January 24th, 2016
Lots of articles and books have been written on how to increase a website’s visibility on Google, but you won’t find so many resources talking about the opposite task: how to delete your website from any search result page.
I recently had to do this job for a non-critical asset and I had fun in monitoring how much time is required for a website with about 10K indexed pages to be completely forgotten by the most popular search engine.
I started my little experiment with the following 2 actions:
- the robots.txt file has been modified to block any user agent on any page for that website;
- a server-side authentication has been added to the website’s root folder, just to be sure that Google won’t be able to access those URLs anymore.
Then I just sat down and watched my website slowly disappearing from Google’s SERPs. I am surpised about the results: after 10 days, about 70% of the original 10K pages were cleaned, but the rest is taking a lot more. Now, after 2 months and half from the beginning, I still have more than 2K indexed pages.
Note that you can speed up the process with further actions, in particular resubmitting a cleaned XML sitemap or even manually blocking URLs through Google Webmaster Tools. Anyway, it’s very interesting to see how Google handles this kind of situation.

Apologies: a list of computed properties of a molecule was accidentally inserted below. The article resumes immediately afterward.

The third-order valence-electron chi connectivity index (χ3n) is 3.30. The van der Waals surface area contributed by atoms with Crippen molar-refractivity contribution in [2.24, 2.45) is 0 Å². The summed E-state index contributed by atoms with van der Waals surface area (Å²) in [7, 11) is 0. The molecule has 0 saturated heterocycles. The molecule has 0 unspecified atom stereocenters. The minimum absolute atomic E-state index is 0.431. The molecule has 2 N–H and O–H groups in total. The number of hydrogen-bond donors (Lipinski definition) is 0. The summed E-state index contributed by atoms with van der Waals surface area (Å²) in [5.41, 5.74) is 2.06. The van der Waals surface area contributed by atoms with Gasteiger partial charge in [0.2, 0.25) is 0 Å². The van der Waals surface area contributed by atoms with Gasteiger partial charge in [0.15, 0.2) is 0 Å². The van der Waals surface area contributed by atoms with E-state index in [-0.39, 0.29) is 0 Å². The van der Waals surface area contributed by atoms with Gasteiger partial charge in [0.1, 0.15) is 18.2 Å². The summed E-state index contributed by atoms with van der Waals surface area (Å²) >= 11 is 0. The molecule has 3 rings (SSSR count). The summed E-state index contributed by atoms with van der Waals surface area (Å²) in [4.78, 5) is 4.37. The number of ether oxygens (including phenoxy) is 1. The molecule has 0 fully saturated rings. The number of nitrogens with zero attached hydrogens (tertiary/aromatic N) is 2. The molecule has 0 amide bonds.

September 26th, 2015
This article is basically a list with some of the best and most useful tools that any digital marketer should know, taken from an official presentation shown at the recent Retail@Google event. Some of the services listed here are very popular, while others may be interesting surprises…
The Google Trends tool uses realtime search data to help you measure consumer search behaviors over time.
The Consumer Barometer delivers consumer insights to support planning and decision-making in a fast changing digital landscape, like Internet usage and attitudes across various devices, the role of the Internet in making purchase decisions or online video use across different devices.
Think With Google
Think with Google is Google’s take on fresh marketing insights and a look at what’s next. Find data, articles, research and case studies across various industries.
Google Consumer Surveys
Design, target and launch a survey (up to 10 questions) in minutes. Your survey is answered by real consumers on partner sites and the Google Opinion Rewards mobile app. Receive initial analyzed results in hours, complete results in just a few days.
Google Tag Manager
A free tag container designed for marketers, that works with both Google and non-Google tags. Error proof and mobile ready, it allows for flexible tag firing. Multi-account and user permission options for collaborative working within agencies and groups.
Google Tag Assistant
An official Chrome Extension from Google that can be used to to confirm correct tags on each page and testing custom parameters on remarketing tags, analytics tags and Google Tag Manager.
Rich Media Gallery
The Rich Media Gallery is an intuitive guide to Google’s creative solutions to inspire and help you identify the optimal rich media ad formats for your campaign as well as resources to build them. The Adwords Ad gallery has easy to edit formats to build Lightbox ads with videos and images.